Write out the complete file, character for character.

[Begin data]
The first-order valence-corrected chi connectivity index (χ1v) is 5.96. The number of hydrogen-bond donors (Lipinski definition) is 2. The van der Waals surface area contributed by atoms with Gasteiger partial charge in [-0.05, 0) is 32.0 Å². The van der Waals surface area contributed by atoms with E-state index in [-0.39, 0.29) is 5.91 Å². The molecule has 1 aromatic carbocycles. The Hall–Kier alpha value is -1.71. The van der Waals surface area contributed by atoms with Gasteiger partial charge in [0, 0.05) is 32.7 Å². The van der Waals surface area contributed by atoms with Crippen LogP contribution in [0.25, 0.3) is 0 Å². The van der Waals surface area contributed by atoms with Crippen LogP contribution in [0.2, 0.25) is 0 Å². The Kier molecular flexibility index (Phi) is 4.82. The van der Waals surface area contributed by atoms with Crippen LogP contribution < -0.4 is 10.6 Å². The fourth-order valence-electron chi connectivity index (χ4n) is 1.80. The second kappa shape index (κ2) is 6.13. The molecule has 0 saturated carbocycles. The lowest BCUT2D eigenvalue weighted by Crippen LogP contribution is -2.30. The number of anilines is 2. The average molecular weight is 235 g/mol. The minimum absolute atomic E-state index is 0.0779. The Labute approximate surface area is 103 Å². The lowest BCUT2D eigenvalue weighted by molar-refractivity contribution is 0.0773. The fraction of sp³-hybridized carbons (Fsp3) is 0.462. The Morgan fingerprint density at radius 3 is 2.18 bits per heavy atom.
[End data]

The first-order valence-corrected chi connectivity index (χ1v) is 5.96. The number of hydrogen-bond donors (Lipinski definition) is 2. The van der Waals surface area contributed by atoms with Gasteiger partial charge in [-0.05, 0) is 32.0 Å². The van der Waals surface area contributed by atoms with E-state index in [-0.39, 0.29) is 5.91 Å². The molecule has 1 aromatic carbocycles. The Hall–Kier alpha value is -1.71. The van der Waals surface area contributed by atoms with Gasteiger partial charge in [0, 0.05) is 32.7 Å². The van der Waals surface area contributed by atoms with Crippen LogP contribution in [0.25, 0.3) is 0 Å². The van der Waals surface area contributed by atoms with Crippen LogP contribution in [0.2, 0.25) is 0 Å². The Kier molecular flexibility index (Phi) is 4.82. The van der Waals surface area contributed by atoms with Crippen LogP contribution < -0.4 is 10.6 Å². The fourth-order valence-electron chi connectivity index (χ4n) is 1.80. The second kappa shape index (κ2) is 6.13. The molecule has 0 saturated carbocycles. The lowest BCUT2D eigenvalue weighted by Crippen LogP contribution is -2.30. The number of anilines is 2. The average molecular weight is 235 g/mol. The minimum absolute atomic E-state index is 0.0779. The Labute approximate surface area is 103 Å². The lowest BCUT2D eigenvalue weighted by molar-refractivity contribution is 0.0773. The fraction of sp³-hybridized carbons (Fsp3) is 0.462. The Morgan fingerprint density at radius 3 is 2.18 bits per heavy atom.